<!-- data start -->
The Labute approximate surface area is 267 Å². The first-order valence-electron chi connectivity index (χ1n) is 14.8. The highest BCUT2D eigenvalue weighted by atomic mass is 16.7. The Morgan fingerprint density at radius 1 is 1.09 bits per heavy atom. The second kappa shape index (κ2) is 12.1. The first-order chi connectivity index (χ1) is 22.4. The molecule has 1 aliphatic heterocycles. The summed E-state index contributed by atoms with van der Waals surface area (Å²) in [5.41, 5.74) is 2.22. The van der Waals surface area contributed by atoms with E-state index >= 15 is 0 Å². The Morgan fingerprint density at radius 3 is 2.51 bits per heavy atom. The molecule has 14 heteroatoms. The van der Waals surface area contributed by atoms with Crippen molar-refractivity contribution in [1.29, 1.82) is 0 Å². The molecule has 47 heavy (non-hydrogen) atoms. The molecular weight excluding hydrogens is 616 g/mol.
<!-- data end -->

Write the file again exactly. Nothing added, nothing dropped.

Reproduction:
The Labute approximate surface area is 267 Å². The first-order valence-electron chi connectivity index (χ1n) is 14.8. The highest BCUT2D eigenvalue weighted by atomic mass is 16.7. The Morgan fingerprint density at radius 1 is 1.09 bits per heavy atom. The second kappa shape index (κ2) is 12.1. The first-order chi connectivity index (χ1) is 22.4. The molecule has 1 aliphatic heterocycles. The summed E-state index contributed by atoms with van der Waals surface area (Å²) in [5.41, 5.74) is 2.22. The van der Waals surface area contributed by atoms with E-state index >= 15 is 0 Å². The Morgan fingerprint density at radius 3 is 2.51 bits per heavy atom. The molecule has 14 heteroatoms. The van der Waals surface area contributed by atoms with Crippen molar-refractivity contribution in [1.29, 1.82) is 0 Å². The molecule has 47 heavy (non-hydrogen) atoms. The molecular weight excluding hydrogens is 616 g/mol.